Exploring and generalising an optimisation puzzle using calculus.

# The Puzzle

Every day you make a trip from A to B, 2 miles away. But your trip is unpredictable. On 50% of the days, you can walk between A and B without any obstruction.

The other 50% of the time, a troll appears at the halfway point, blocking your trip. The troll also activates an invisible barrier that blocks 1 mile perpendicularly in both directions, forcing you to walk around it to complete your trip. You cannot see the troll or the barrier until you are halfway from A to B, so you cannot plan in advance whether you need to walk around the barrier. You do know the troll appears randomly 50% of the time.

If you can walk in straight lines to any points between A and B, what is your best strategy so you walk the least distance on average? What is that distance?

Puzzle as described in 5. Avoiding the Troll / Mr Barton Maths. Also described and solved on Mind your Decisions / Sunday Puzzle.

# (1) Solving the Puzzle

Paths to and from the potential barrier We need to walk to some point where the troll would setup the barrier, before we know if the toll is there or not. This point will be anywhere perpendicular to the direct path, passing through the midpoint. Let’s call $$d$$ the distance from the original path where we encounter the troll.

Troll Appears No Troll
Walking to d $$\sqrt {1+d^2}$$ $$\sqrt {1+d^2}$$
Walking around the barrier $$+ (1-d)$$
Shortest path to B $$+ \sqrt 2$$ (from end of barrier) $$+ \sqrt {1+d^2}$$ (from d)
Total $$=\sqrt {1 + d^2} + 1 - d + \sqrt 2$$ $$2\sqrt {1+d^2}$$

Expected Walk Length The average of the two walks gives the expected distance, as it is equally likely the troll will or won’t appear. We’ll use $$E(d)$$ to describe the expected distance travelled, given a certain deviation $$d$$ from the direct path.

$E(d) = \frac{1}{2}(\sqrt{1+d^2} + 1 - d + \sqrt{2}) + \frac{1}{2}(2\sqrt {1 + d^2})$ $E(d) = \frac{1}{2} (3 \sqrt{1+d^2} + 1 - d + \sqrt2)$

Minimising Expected Distance Traveled Plotting the function $$E(d)$$ shows that the minimum expected distance is $$E(d) \approx 2.62$$. This is possible if we aim to meet the troll at a displacement of $$d\approx 0.35$$ from the direct path from A to B:

To find an exact solution, we can use calculus. First, find the derivative of $$E(d)$$ and solve for when $$E'(d) = 0$$:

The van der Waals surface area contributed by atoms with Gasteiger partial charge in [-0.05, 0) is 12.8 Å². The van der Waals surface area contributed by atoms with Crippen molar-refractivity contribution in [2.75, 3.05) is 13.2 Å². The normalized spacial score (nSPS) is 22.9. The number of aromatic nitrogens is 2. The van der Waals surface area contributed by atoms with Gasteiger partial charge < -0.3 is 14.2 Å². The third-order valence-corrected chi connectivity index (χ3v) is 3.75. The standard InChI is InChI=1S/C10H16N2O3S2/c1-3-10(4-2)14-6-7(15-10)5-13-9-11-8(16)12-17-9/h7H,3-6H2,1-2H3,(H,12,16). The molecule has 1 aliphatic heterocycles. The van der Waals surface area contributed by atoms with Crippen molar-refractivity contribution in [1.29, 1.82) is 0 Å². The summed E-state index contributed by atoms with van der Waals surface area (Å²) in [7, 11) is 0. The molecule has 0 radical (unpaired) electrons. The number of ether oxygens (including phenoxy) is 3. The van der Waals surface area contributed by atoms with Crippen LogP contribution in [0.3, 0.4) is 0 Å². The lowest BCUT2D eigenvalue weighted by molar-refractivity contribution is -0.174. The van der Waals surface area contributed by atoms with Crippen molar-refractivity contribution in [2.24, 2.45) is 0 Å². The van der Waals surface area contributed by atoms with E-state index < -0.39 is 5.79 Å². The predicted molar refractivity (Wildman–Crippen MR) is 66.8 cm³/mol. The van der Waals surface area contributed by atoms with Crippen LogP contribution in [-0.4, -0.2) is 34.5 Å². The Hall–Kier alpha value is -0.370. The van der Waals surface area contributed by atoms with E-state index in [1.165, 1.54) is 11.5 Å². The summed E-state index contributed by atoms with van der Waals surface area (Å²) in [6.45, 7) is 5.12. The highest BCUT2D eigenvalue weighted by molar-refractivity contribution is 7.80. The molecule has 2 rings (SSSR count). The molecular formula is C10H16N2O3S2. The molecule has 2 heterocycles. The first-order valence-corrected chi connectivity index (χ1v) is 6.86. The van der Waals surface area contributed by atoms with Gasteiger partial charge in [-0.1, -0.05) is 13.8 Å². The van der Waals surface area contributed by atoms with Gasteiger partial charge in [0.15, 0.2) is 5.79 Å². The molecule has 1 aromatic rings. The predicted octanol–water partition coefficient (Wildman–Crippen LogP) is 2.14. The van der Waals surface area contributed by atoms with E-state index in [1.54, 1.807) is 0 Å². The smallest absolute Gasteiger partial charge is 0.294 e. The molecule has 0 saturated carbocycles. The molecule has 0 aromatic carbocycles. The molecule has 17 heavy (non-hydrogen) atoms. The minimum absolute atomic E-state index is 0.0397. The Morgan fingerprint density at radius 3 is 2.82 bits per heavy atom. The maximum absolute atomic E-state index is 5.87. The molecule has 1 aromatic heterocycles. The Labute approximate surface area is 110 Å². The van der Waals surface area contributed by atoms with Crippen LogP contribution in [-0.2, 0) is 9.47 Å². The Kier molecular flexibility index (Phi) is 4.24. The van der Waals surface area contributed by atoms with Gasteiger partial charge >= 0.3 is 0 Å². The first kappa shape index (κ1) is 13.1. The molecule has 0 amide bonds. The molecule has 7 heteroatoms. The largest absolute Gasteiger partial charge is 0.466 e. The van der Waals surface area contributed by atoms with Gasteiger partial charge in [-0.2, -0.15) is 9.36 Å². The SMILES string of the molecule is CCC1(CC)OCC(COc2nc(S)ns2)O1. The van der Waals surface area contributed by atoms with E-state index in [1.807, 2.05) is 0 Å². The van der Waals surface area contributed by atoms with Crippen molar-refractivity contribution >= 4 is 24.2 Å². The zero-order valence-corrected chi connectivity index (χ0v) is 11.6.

$E(d) = \frac{3}{2} \sqrt{1+d^2} + \frac{1}{2} - \frac{d}{2} + \frac{\sqrt2}{2}$ $E^\prime (d) = \frac{3d}{2\sqrt {1 + d^2}} - \frac{1}{2}$

$$E^\prime (d)$$ is at a minimum when $$E^\prime (d) = 0$$:

$\frac{3d}{2\sqrt {1 + d^2}} - \frac{1}{2} = 0$ $d = \frac{\sqrt{2}}{4}$

This gives an answer for the minimum at $$(0.35, 2.62)$$ (2 dp).

# (2) Exploring Minimal Expected Walk Length for Different p

Previously, the troll appeared with probability $$p=0.5$$ – it was equally likely to appear as not appear. It could be interesting to look at the strategy to minimise the expected distance for different probabilities of the troll appearing. Use $$E(p,d)$$ to describe the expected walk langth given a probability of appearing, and deviation from the path:

$E(p, d) = p(\sqrt{1+d^2} + 1 - d + \sqrt{2}) + (1-p)(2\sqrt {1 + d^2})$ $E(p, d) = (2 - p) (\sqrt {1 + d^2}) + p(1+\sqrt{2} - d)$

Minimising to minimise the function, we can calculate the partial derivative of E with respect to d.

$\frac{ \delta E } { \delta d} = \frac{d(2-p)}{\sqrt{1 + d^2}} - p$

$$d$$ is at a minimum when $$\frac{ \delta E } { \delta d} = 0$$:

$\frac{ \delta E } { \delta d} = 0$ $d = \frac{p}{2\sqrt{1-p}}$

A heatmap of $$E(p, d)$$ for different $$p$$ and $$d$$. The curve overlay shows $$d$$ minimising $$E(p, d)$$ for different $$p$$:

# (3) Exploring Minimal Expected Walk Length for Different Barrier Sizes

Say the troll sets up a barrier with size $$b$$ and $$d \le b$$. How would this affect the strategy? Using a similar formula for the expected walk length, and partial derivative with respect to $$d$$:

$E(b, p, d) = p(\sqrt{1+d^2} + (b - d) + \sqrt{1 + b^2}) + (1-p)(2 \sqrt{1+d^2})$ $\frac{\delta E}{\delta d} = \frac{d(2-p)}{\sqrt{1 + d^2}} - p$

Notice that the partial derivative does not involve b and is the same as that found in part (2). So this can be solved in the same way, with the additional constraint that $$d \le b$$:

$d = min(b, \frac{p}{2\sqrt{1-p}})$